U.S. credit card charge-offs and delinquencies fell in July at big credit card lenders as fewer Americans fell behind on their credit card payments.
Lenders that reported lower charge-offs and delinquencies included Capital One, Discover, JPMorgan Chase and Bank of America.
Delinquencies, an early warning sign of future losses, have fallen at most lenders since the beginning of the year. But their July decline is a particularly welcome sign for analysts because it indicates that U.S. customers can manage their debts despite an uncertain economic recovery and high unemployment.
Charge-offs, or bad loans written off as uncollectable, also fell at major U.S. credit card lenders. JPMorgan Chase's and Capital One's loss rates fall to about 8 percent, a big improvement from the over-10 percent rates they posted as recently as January.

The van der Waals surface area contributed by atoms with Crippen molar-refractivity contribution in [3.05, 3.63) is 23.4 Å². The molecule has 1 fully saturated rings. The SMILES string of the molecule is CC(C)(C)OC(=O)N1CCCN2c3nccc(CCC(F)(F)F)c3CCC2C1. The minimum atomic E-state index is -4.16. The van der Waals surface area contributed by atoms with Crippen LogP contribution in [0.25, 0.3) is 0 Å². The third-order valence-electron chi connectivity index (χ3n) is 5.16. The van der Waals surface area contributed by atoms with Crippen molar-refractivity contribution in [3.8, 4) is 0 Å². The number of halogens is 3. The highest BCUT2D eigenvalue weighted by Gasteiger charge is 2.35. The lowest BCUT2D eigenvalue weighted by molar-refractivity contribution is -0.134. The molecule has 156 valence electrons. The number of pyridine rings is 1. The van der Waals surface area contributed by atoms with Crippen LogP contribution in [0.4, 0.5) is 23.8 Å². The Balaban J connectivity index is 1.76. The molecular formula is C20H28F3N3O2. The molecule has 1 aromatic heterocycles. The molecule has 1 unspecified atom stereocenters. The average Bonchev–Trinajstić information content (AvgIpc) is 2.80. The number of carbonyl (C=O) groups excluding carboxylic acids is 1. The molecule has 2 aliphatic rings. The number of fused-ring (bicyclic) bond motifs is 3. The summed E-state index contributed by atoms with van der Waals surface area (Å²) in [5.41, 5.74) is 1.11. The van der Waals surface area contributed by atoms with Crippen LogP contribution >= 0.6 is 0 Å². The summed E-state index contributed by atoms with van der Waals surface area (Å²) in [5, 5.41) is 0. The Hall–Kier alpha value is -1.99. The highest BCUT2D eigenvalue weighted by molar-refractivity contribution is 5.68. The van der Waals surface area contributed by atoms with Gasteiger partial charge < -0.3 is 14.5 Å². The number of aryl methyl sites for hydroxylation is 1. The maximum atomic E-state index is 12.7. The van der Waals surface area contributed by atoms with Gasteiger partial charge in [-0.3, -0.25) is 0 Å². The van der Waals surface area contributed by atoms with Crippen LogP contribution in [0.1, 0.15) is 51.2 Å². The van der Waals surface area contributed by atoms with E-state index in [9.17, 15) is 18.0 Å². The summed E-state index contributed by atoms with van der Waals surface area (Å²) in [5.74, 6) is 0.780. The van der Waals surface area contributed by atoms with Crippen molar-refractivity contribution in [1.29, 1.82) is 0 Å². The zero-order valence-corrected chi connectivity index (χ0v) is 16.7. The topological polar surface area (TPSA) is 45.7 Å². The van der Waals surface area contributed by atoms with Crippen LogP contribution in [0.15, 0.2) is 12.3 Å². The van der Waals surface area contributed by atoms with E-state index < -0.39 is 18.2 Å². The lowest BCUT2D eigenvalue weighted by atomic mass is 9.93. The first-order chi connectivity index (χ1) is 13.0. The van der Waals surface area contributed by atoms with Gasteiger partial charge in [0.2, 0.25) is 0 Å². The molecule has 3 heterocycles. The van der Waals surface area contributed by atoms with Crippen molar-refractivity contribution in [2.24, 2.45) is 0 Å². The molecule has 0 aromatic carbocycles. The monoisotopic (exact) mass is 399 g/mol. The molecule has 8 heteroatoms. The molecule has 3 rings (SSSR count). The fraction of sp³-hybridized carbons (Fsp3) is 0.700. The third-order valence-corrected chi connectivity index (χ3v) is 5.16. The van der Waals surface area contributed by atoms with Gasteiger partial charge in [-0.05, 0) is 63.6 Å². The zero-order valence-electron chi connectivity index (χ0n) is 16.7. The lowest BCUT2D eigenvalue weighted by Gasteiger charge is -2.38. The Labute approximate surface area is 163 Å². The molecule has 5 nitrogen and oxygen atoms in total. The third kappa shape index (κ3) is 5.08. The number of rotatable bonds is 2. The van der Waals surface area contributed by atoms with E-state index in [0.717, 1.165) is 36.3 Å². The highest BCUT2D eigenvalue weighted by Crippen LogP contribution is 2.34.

Discover and Bank of America reported July charge-off rates that fell to their lowest levels this year.
Those loss rates are elevated compared to pre-recession levels, especially at Bank of America, which continued to report some of the highest charge-off and delinquency rates of the major U.S. credit card lenders.
But the company's credit card delinquencies fell to their lowest levels this year, down to 5.92 percent from 6.16 percent in June. Bank of America's charge-offs also fell to a new low of 11.39 percent from 11.98 percent in June.
JPMorgan Chase said in a regulatory filing on Monday that its delinquency rate fell to 4.06 in July from 4.13 percent in June. Charge-offs fell to 7.95 percent from 8.38 percent.
Discover's credit card delinquencies fell to 4.72 percent in July from 4.81 percent. Charge-offs at the credit card lender and processing network also fell to a new low this year of 7.28 percent from 8 percent in June.
Capital One's U.S. credit card charge-offs continued their decline for the fourth straight month, falling to 8.13 percent in July from 9.28 percent in June. Its accounts at least 30 days delinquent declined to 4.66 percent from 4.79 percent.
© 2022 Thomson/Reuters. All rights reserved.